Finally, blockade of D1R and NMDAR concomitantly with administration of GR 103,691 was also tested. As can be observed in Figure 5, the effect is equal to that of the blockade of NMDA alone in the three neurotransmitters (Figure 4). An increase in glutamate levels was found, but it was lower than that observed with D3R blockade alone (Figure 5A, glutamate dialysate number six: 107% ± 3% vs. dialysate number seven: 171% ± 4%, mean difference −64, p < 0.001, F(12,60) = 44.48, two way-ANOVA followed by Tukey, n = 6 rats; comparison with Figure 3A; mean glutamate dialysate four: GR 103,691 244 ± 17 vs. Figure 5A kynurenic acid + SCH 23,390 171 ± 4, mean difference −73, F = 14.7, df 5, p = 0.01, n = 6 vs. 6 rats, unpaired Student’s t-test, n = 6 rats). In addition, no changes in dopamine level were observed (Figure 5B, dopamine dialysate number six, 103% ± 3% vs. dialysate number seven: 100% ± 4%, mean difference 2, ns, F(12,60) = 0.70; two way-ANOVA followed by Tukey, n = 6 rats), nor were there changes in GABA levels (Figure 5C, GABA dialysate number six, 102% ± 2% vs. dialysate number seven: 97% ± 4%, mean difference 5, ns, F(12,60) = 14.13; two way-ANOVA following Tukey, n = 6 rats). Finally, as observed with blockade of NMDAR alone, concomitant blockade with D1R prevented all behavioral effects of GR 103,691 (Figure 5A–C).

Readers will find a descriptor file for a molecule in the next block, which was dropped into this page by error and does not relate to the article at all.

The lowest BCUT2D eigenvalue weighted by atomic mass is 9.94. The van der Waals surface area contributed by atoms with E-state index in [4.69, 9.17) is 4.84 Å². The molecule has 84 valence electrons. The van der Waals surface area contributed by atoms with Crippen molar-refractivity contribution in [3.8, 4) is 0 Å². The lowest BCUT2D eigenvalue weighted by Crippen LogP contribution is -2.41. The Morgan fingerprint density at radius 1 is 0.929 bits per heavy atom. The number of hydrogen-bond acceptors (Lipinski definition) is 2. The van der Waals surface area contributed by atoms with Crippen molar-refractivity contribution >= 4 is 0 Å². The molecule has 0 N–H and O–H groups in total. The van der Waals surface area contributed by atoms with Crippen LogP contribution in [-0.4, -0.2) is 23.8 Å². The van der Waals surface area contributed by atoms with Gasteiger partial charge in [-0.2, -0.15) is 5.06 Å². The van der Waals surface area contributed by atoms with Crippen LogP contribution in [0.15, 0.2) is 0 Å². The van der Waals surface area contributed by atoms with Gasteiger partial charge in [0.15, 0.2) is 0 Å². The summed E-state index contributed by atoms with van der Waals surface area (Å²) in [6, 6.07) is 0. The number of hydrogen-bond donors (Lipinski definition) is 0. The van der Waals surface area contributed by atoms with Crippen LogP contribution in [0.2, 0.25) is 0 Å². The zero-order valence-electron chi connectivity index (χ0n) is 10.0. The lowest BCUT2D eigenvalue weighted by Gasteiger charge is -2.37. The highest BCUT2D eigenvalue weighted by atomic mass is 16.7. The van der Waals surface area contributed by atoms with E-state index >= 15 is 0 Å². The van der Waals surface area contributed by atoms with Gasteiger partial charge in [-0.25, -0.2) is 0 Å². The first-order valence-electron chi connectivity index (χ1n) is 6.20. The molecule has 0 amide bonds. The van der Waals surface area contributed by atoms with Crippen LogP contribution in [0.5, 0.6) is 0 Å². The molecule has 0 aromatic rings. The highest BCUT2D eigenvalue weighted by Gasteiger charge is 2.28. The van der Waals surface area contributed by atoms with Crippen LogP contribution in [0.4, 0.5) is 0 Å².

3.4. Systemic Blockade of D3R Mimics the Effect of Intra-Nigral D3R Blockade Role of Nigral D1R

In order to determine whether the changes produced by D3R blockade in rat SNr correlate with changes induced by the systemic modification of D3R activity by the antagonist, we performed microdialysis experiments coupled to behavior in rats challenged by D3R antagonist U 99194A [2] administered intraperitoneally (i.p.). We decided to use U 99194A instead of GR 103,691 because the latter possesses less ability to cross the blood brain barrier [7]. The results of a single intraperitoneal injection of U 99194A (25 mg/kg i.p.) are displayed in Figure 6. Surprisingly, U 99194A induced a substantial increase in nigral glutamate (Figure 6A, glutamate maximal increase dialysate number four: 284% ± 19% vs. basal dialysate number three: 101% ± 2%, mean difference −182, p < 0.001, F(9, 45) = 34, two-way ANOVA followed by Tukey, n = 6 rats), which returned to baseline values at dialysate eight. In addition, increments in dopamine and GABA were observed during D3R systemic blockade (Figure 6B,C; dopamine maximal increase dialysate number four: 245% ± 13% vs. baseline dialysate number three: 101% ± 3%, mean difference −143, p < 0.001, F(9,45) = 75; GABA maximal increase dialysate number four: 239% ± 12% vs. baseline dialysate number three: 103% ± 3%, mean difference −136, p < 0.001, F(9,45) = 56.28, two-way ANOVA followed by Tukey, n = 6). As expected, U 99194A increased ambulatory distance and non-ambulatory counts, with a similar time course (Figure 2D,E, maximal ambulatory distance in dialysate number four: 474 ± 69 cm vs. baseline ambulatory distance during dialysate number three: 61 ± 28 cm, mean difference −413, p < 0.001, F(9,45) = 21.14; maximal non-ambulatory counts in dialysate number four: 1529 ± 347 counts vs. baseline non-ambulatory counts in dialysate number three: 372 ± 43 counts, mean difference −1157, p < 0.001, F(9,45) = 9.47; two-way ANOVA followed by Tukey, n = 6).